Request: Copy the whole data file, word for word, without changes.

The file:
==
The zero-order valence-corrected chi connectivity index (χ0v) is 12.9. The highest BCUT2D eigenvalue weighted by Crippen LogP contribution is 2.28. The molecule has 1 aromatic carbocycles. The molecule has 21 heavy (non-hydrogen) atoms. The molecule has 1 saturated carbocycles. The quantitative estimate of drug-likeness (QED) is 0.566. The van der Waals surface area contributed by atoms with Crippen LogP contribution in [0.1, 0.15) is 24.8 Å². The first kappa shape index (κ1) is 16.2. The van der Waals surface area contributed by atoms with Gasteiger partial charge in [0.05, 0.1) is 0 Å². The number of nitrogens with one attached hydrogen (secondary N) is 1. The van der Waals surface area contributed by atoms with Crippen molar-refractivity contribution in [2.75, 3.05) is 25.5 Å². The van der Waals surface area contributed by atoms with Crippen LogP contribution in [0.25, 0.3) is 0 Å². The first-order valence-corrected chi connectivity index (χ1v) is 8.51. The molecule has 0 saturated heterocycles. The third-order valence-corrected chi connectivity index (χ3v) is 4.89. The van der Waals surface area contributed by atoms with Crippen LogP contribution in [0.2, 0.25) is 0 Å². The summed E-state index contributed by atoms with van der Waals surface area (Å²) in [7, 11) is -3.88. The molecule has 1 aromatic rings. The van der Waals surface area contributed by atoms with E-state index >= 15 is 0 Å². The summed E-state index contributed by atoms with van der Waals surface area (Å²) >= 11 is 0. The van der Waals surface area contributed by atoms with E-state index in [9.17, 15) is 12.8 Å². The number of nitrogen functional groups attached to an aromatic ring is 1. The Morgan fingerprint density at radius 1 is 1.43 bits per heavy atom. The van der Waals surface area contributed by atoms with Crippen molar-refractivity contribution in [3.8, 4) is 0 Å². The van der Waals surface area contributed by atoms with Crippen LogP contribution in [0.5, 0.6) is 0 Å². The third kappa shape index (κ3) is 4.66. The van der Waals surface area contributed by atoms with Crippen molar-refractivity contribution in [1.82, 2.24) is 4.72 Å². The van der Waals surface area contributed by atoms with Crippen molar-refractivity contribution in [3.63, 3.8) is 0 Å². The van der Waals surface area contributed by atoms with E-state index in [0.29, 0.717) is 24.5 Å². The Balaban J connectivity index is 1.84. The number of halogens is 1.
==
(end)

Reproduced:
The zero-order valence-corrected chi connectivity index (χ0v) is 12.9. The highest BCUT2D eigenvalue weighted by Crippen LogP contribution is 2.28. The molecule has 1 aromatic carbocycles. The molecule has 21 heavy (non-hydrogen) atoms. The molecule has 1 saturated carbocycles. The quantitative estimate of drug-likeness (QED) is 0.566. The van der Waals surface area contributed by atoms with Crippen LogP contribution in [0.1, 0.15) is 24.8 Å². The first kappa shape index (κ1) is 16.2. The van der Waals surface area contributed by atoms with Gasteiger partial charge in [0.05, 0.1) is 0 Å². The number of nitrogens with one attached hydrogen (secondary N) is 1. The van der Waals surface area contributed by atoms with Crippen molar-refractivity contribution in [2.75, 3.05) is 25.5 Å². The van der Waals surface area contributed by atoms with Crippen LogP contribution in [0.25, 0.3) is 0 Å². The first-order valence-corrected chi connectivity index (χ1v) is 8.51. The molecule has 0 saturated heterocycles. The third-order valence-corrected chi connectivity index (χ3v) is 4.89. The van der Waals surface area contributed by atoms with Crippen LogP contribution in [0.2, 0.25) is 0 Å². The summed E-state index contributed by atoms with van der Waals surface area (Å²) in [7, 11) is -3.88. The molecule has 1 aromatic rings. The van der Waals surface area contributed by atoms with E-state index >= 15 is 0 Å². The summed E-state index contributed by atoms with van der Waals surface area (Å²) >= 11 is 0. The van der Waals surface area contributed by atoms with E-state index in [9.17, 15) is 12.8 Å². The number of nitrogen functional groups attached to an aromatic ring is 1. The Morgan fingerprint density at radius 1 is 1.43 bits per heavy atom. The van der Waals surface area contributed by atoms with Crippen molar-refractivity contribution in [3.8, 4) is 0 Å². The van der Waals surface area contributed by atoms with Crippen LogP contribution in [0.5, 0.6) is 0 Å². The third kappa shape index (κ3) is 4.66. The van der Waals surface area contributed by atoms with Crippen molar-refractivity contribution in [1.82, 2.24) is 4.72 Å². The van der Waals surface area contributed by atoms with Crippen molar-refractivity contribution in [3.63, 3.8) is 0 Å². The van der Waals surface area contributed by atoms with E-state index in [0.29, 0.717) is 24.5 Å². The Balaban J connectivity index is 1.84. The number of halogens is 1.